Many such monuments are a glorification of socialism, communism and the leaders of the Bolshevik revolution that changed global history – giant statues of Lenin and Stalin (the latter mostly gone now), idealised tributes to labourers and workers that perhaps didn’t quite reflect the attitudes or opinions of those that built them. Even if you didn’t like them – hated them even – you knew they were in charge of your every move and you’d better play ball. Just look at the chilling and blankly named Rear-front Memorial looming over Magnitogorsk


A Sukhoi Su-7. Over 90% of Russia is birch forests full of old tactical fighters.

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The Lavochkin La-250, which first flew in 1956, was an attempt to build a high-altitude interceptor large enough to carry a new generation of air-to-air missile. It was nicknamed ‘Anakonda’ for its snakelike appearance and unforgiving handling. Just about everything on the La-250 was never perfected, including a weak engine was weak, an unreliable radar, and a dangerous hydraulic system. It was axed and replaced with the vast Tupolev Tu-28, an interceptor as long as a Boeing 737! The Lavochkin bureau had created a vitally important fighter aircraft family in World War II, but didn’t last long in the jet age, the lamentable La-250 being their last attempt to build a fighter. The bureau then moved into the field of missile and spacecraft design.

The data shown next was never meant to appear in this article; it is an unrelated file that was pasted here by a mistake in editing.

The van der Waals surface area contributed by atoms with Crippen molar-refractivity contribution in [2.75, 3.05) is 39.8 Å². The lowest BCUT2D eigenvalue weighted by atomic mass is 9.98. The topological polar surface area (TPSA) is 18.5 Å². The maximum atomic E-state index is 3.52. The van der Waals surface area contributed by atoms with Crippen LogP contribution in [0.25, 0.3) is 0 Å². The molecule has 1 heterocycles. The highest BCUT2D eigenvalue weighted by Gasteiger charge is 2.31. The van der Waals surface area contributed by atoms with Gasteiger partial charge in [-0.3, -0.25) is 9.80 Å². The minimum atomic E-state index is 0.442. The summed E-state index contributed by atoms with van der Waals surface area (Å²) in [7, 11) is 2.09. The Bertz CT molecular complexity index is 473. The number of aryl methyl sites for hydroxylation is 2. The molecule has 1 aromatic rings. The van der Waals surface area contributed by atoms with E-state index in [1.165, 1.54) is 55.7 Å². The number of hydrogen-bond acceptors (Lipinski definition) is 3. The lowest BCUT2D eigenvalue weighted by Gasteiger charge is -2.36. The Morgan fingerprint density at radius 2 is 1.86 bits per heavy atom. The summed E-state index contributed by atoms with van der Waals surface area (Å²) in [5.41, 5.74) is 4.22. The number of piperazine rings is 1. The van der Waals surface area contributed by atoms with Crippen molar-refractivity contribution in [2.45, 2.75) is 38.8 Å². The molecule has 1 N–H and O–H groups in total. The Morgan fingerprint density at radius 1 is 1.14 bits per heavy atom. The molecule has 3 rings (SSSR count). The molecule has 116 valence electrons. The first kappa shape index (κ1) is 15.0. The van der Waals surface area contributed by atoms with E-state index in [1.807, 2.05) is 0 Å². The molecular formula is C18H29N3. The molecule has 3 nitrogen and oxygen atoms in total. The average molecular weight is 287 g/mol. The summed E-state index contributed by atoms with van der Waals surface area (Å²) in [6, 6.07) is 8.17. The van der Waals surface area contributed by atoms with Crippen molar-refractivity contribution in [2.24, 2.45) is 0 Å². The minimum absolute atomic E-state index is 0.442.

The Myasishchev M-55 was created to combat prying high altitude spy balloons. It was later adapted for reconnaissance and geophysical research. In a highly unlikely move, an Irish company offered the M-55 as a “digital communications station” for the South East Asian market!


The MiG-105 was an experimental spaceplane built in support of the Spiral programme, It was developed by a team led by G.E. Lozino-Lozinsky.

But who could fail to weep at the majesty of Батьківщина-Мати in Kiev, the Mound of Glory (quiet at the back!) outside Minsk or, most breathtaking of all, the gargantuan Родина-мать зовёт! on the outskirts of Volgograd, site of that most bloody of battles.


After all the USSR suffered at the hands of the German war machine – about 27 million people killed, or more than one in ten of the population – you can’t blame them wanting to shout to the heavens about their victory. The monuments to the war dead have tended to stay preserved but outside of Russia many of those other reminders of an unhappy past have become, justifiably, the subject of defacement and destruction, their illusions of a powerful and prosperous union no longer effective.